Integrated Employment Lessons from Colorado’s Community Link

February 17, 2016
Annette Shea, Administration for Community Living Program Specialist

Home and community-based services (HCBS) provide opportunities for individuals with disabilities and older adults to receive services in their own home or community. On January 16, 2014, the Centers for Medicare & Medicaid Services (CMS) published a final rule that sets forth new requirements for states using Medicaid funds to pay for HCBS, supports enhanced quality in HCBS programs, and adds protections for individuals receiving these services. In addition, the rule reflects the intent of CMS to ensure that individuals receiving services and supports through Medicaid’s HCBS programs have full access to the benefits of community living and are able to receive services in the most integrated setting. ACL is highlighting examples of a promising practice for employment benefits designed to meet the needs of individuals, promote integrated employment, and comply with requirements of the HCBS settings rule and the Supreme Court’s Olmstead v. L.C. ruling. With regard to Medicaid-funded employment services it is the state’s responsibility to ensure that 1915(c) HCBS supported employment waiver services are furnished to a waiver participant to the extent that they are not available as vocational rehabilitation services funded under section 110 of the Rehabilitation Act of 1973. Read our first post in this series to learn about the Arc of Washington’s efforts to transition youth into integrated employment.

Twenty-five years ago Community Link in Colorado developed a strategic plan to convert their sheltered workshops to a more integrated employment support model.

According to Bob Lawhead, Chief Executive Officer of Colorado Community Link and President of the Colorado Association of People Supporting Employment First, the strategic plan was initiated after the majority of participants expressed a desire for community employment, with only 14% of those served choosing a segregated workshop option. This preference drove the change process and persuaded the board of directors, agency staff, family members, and people receiving services that conversion from segregated to integrated services made sense. In the years following implementation of the strategic plan, people waiting to be connected to employment may have been placed into a day service program with small groups funded by the state‘s HCBS waiver program. That service offered volunteer experiences to small groups of individuals in community settings. The goal was to provide individuals with opportunities for work and social skill enhancement and to facilitate relationship-building between participants and nondisabled community members.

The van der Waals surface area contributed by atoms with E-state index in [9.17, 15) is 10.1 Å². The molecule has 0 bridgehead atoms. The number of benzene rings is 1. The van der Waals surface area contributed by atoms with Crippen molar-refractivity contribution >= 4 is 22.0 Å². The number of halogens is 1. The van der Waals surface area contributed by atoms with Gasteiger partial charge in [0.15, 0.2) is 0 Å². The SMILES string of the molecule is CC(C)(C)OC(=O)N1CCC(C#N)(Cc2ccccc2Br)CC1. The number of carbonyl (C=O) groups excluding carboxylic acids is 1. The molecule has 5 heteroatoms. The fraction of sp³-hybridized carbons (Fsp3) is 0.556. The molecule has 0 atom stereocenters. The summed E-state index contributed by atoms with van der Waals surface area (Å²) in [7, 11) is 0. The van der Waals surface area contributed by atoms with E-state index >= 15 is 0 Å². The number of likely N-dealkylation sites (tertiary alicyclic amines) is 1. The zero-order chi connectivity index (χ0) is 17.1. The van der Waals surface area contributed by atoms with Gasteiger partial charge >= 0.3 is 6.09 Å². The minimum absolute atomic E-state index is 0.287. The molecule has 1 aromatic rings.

However, the program did not result in an effective pathway to employment as the agency had hoped. The agency’s experience with congregate models has been challenging as many got “stuck” in the transitional phase involving group activities, whether volunteer or paid employment, and were not ready to proceed to integrated employment. According to Lawhead, the supported employment service rate made it cost prohibitive to provide individual, non-group employment supports and did not allow for individualized choice-driven community participation. Building on these lessons, Community Link was able to develop a new model which has allowed individuals to experience improved employment outcomes. Under this model, Community Link offers career-counseling, discovery-based assessment, job development, job placement, on the job training, and ongoing employment support for individual job seekers with intellectual and developmental disabilities. And they have found that the more individualized the support, the greater the likelihood of a successful employment outcome.

Community Link historically received two thirds of their employment service funding from Medicaid waiver services and one third from Vocational Rehabilitation (VR). Presently, successfully employed individuals receive services which are funded in sequence from Medicaid and VR. Discovery and writing an individual job development plan is paid for through the HCBS waiver. After that the waiver support for employment stops and VR funding support picks up. Customized job development (the most resource intensive activity), job coaching, and job stabilization are paid for using VR funding. Once stabilization occurs, when the job coach is spending less than one third of scheduled job hours with the individual, the waiver employment services resume.

Lawhead believes the state made significant progress recently by changing their VR vendor payment schedule by significantly improving funding for customized job development. Lawhead feels that this change along with enhanced HCBS waiver funding for supported employment services will result in better employment outcomes for the individuals receiving their services and supports.

He and others in Colorado are presently working on Employment First legislation that would align state agencies to prioritize competitive integrated employment services for people with disabilities, with a focus on HCBS waiver program participants who experience intellectual and developmental disabilities (IDD). This legislation, introduced in early 2016, seeks to align Colorado’s IDD services with the Olmstead ruling and CMS’ HCBS rule requirements by affirmatively expanding integrated employment outcomes.

ACL is interested in hearing from states, providers, and advocates working on integrated employment. Share your successes, challenges, and questions by e-mailing

Last modified on 05/06/2020

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